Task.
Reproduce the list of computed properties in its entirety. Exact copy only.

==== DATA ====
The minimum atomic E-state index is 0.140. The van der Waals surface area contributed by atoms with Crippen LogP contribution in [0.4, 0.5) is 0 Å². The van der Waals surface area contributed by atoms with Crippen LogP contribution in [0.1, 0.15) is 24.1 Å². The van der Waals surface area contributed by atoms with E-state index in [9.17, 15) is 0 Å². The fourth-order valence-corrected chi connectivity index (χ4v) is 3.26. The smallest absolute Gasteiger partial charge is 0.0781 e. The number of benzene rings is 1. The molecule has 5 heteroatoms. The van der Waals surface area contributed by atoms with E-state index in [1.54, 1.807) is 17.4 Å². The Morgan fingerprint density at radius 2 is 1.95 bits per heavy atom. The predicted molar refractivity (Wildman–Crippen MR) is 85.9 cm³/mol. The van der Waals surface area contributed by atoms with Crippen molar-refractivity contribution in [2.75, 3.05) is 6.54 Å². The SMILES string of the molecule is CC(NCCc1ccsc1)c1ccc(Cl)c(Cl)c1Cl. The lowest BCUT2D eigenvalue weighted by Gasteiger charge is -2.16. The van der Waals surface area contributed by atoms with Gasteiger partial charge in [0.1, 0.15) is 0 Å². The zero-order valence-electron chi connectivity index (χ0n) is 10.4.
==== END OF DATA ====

The minimum atomic E-state index is 0.140. The van der Waals surface area contributed by atoms with Crippen LogP contribution in [0.4, 0.5) is 0 Å². The van der Waals surface area contributed by atoms with Crippen LogP contribution in [0.1, 0.15) is 24.1 Å². The van der Waals surface area contributed by atoms with E-state index in [9.17, 15) is 0 Å². The fourth-order valence-corrected chi connectivity index (χ4v) is 3.26. The smallest absolute Gasteiger partial charge is 0.0781 e. The number of benzene rings is 1. The molecule has 5 heteroatoms. The van der Waals surface area contributed by atoms with E-state index in [1.54, 1.807) is 17.4 Å². The Morgan fingerprint density at radius 2 is 1.95 bits per heavy atom. The predicted molar refractivity (Wildman–Crippen MR) is 85.9 cm³/mol. The van der Waals surface area contributed by atoms with Crippen molar-refractivity contribution in [2.75, 3.05) is 6.54 Å². The SMILES string of the molecule is CC(NCCc1ccsc1)c1ccc(Cl)c(Cl)c1Cl. The lowest BCUT2D eigenvalue weighted by Gasteiger charge is -2.16. The van der Waals surface area contributed by atoms with Gasteiger partial charge in [0.1, 0.15) is 0 Å². The zero-order valence-electron chi connectivity index (χ0n) is 10.4.